dead


dead
dead adj Dead, defunct, deceased, departed, late, lifeless, inanimate all mean devoid of life.
Dead applies strictly to anyone or to anything that has been deprived of life and has therefore ceased to grow or to function
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a dead person

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a dead animal

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a dead tree

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every plant in the garden is dead as a result of the intensely severe winter

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Dead is also applicable to things which have not had life (in its literal sense) but have existed for a time and have been used or accepted or have proved effective or influential; thus, a dead language is no longer in spoken use by any people; a dead belief no longer has any acceptance; a dead journal no longer is printed and circulated; a dead issue or question no longer arouses interest or debate. Figuratively the term implies lack or loss of sensation, consciousness, feeling, activity, energy, or any of the qualities associated with life
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dead fingers

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a dead engine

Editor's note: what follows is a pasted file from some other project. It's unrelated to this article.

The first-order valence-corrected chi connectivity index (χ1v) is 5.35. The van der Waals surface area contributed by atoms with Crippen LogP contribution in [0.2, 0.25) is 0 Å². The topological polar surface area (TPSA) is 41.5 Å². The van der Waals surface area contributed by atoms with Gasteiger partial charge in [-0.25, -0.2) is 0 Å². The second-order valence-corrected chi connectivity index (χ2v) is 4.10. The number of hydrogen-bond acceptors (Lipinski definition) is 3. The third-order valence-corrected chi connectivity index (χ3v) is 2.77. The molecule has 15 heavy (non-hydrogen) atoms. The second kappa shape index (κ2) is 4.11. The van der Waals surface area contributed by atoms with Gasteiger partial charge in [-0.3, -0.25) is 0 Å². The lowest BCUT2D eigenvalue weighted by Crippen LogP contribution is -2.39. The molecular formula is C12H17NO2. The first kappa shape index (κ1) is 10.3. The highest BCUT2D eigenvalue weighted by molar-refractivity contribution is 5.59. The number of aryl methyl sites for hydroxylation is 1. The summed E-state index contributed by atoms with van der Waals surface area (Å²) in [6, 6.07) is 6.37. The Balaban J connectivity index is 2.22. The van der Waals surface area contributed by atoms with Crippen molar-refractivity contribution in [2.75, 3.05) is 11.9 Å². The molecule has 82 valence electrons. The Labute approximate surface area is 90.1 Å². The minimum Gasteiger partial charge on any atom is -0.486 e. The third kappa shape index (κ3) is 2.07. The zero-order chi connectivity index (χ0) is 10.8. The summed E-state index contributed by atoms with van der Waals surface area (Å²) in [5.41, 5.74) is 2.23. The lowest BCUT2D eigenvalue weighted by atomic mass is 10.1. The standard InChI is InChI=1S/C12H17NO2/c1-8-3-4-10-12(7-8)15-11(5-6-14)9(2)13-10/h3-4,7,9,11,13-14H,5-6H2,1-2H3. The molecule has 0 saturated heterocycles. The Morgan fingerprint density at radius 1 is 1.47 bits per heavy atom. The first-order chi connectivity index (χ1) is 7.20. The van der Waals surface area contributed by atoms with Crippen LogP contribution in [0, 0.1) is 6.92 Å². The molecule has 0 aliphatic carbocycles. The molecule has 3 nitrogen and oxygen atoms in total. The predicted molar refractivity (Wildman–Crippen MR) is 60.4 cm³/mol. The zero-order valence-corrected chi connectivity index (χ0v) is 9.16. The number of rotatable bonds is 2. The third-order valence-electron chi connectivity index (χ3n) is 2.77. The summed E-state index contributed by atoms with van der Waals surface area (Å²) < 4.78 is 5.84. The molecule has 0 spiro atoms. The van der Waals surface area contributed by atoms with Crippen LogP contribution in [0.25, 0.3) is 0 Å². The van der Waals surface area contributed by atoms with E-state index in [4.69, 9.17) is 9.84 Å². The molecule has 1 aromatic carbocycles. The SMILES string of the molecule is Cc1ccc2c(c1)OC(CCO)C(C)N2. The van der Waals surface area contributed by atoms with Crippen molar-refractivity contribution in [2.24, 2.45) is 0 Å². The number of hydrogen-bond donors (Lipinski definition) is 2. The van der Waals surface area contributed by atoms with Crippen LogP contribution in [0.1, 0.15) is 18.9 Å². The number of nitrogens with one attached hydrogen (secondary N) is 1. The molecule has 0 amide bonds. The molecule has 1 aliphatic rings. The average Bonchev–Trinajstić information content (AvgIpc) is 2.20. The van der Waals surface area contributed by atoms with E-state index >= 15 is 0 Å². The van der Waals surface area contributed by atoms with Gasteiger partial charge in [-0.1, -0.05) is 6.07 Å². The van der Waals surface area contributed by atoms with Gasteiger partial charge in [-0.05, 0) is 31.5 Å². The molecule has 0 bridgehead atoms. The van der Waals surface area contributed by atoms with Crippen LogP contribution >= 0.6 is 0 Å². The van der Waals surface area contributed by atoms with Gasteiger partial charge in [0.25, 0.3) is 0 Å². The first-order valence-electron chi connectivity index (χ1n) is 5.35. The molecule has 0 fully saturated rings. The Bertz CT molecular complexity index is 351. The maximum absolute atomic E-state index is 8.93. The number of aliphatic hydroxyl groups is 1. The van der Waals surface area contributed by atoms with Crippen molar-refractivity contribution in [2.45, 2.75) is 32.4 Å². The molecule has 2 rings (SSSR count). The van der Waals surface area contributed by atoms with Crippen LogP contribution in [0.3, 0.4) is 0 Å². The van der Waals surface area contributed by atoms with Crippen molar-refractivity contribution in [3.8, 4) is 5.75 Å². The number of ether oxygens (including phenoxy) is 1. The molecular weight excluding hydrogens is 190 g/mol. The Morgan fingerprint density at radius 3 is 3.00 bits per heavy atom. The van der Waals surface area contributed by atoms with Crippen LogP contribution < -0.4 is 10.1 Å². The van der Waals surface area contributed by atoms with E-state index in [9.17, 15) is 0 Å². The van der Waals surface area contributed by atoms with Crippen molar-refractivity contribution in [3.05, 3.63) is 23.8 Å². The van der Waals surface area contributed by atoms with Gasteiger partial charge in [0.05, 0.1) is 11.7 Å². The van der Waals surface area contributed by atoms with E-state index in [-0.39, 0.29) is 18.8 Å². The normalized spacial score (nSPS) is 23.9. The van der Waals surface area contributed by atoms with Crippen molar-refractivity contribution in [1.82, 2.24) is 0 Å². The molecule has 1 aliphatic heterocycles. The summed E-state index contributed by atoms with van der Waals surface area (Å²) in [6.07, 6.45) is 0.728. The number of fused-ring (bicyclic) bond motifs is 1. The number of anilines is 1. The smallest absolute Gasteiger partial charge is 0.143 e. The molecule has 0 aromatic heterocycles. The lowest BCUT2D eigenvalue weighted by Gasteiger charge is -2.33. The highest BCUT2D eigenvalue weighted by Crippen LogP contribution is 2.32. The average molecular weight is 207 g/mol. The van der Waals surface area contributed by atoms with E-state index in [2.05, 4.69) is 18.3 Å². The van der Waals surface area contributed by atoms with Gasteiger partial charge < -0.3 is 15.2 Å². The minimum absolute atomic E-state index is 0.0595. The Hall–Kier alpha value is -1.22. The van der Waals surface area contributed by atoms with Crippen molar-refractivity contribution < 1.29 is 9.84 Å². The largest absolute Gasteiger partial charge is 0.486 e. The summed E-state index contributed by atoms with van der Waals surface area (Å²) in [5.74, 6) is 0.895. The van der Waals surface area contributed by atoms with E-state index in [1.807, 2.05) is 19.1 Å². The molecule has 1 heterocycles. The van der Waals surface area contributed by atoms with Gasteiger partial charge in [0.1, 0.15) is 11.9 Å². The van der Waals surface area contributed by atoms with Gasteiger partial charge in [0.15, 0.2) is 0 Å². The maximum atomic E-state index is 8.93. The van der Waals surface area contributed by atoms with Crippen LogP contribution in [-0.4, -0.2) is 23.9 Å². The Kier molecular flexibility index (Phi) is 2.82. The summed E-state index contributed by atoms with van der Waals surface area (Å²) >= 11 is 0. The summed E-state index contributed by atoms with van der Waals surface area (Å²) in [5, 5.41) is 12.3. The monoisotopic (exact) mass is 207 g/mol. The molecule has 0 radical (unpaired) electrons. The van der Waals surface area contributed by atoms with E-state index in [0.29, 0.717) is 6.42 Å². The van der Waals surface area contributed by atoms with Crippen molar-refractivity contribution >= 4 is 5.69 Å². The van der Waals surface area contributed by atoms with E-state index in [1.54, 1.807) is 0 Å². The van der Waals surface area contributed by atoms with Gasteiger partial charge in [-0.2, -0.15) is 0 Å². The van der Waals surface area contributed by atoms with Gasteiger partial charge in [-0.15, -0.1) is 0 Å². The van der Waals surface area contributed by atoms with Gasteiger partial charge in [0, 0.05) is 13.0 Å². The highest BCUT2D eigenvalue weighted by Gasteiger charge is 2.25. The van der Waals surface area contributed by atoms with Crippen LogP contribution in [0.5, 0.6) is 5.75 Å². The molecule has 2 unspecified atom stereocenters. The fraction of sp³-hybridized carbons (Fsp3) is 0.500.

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a dead cigar

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the dead season in a business

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Defunct differs little in its literal sense from dead, except that it is somewhat bookish
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Charlotte had entered society in her mother's turned garments, and shod with satin sandals handed down from a defunct aunt— Wharton

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The term is more often applied to a thing that by failure or dissolution has ceased to function or to operate
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a defunct newspaper

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a defunct corporation

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Deceased applies only to a person and especially to one who has died comparatively recently or who, though dead, is at the moment under consideration especially in some legal context
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laws prohibiting the marriage of a man with his deceased wife's sister

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the legal heirs of the deceased millionaire were never found

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Departed is distinctly euphemistic (especially in religious use)
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pray for the souls of departed relatives and friends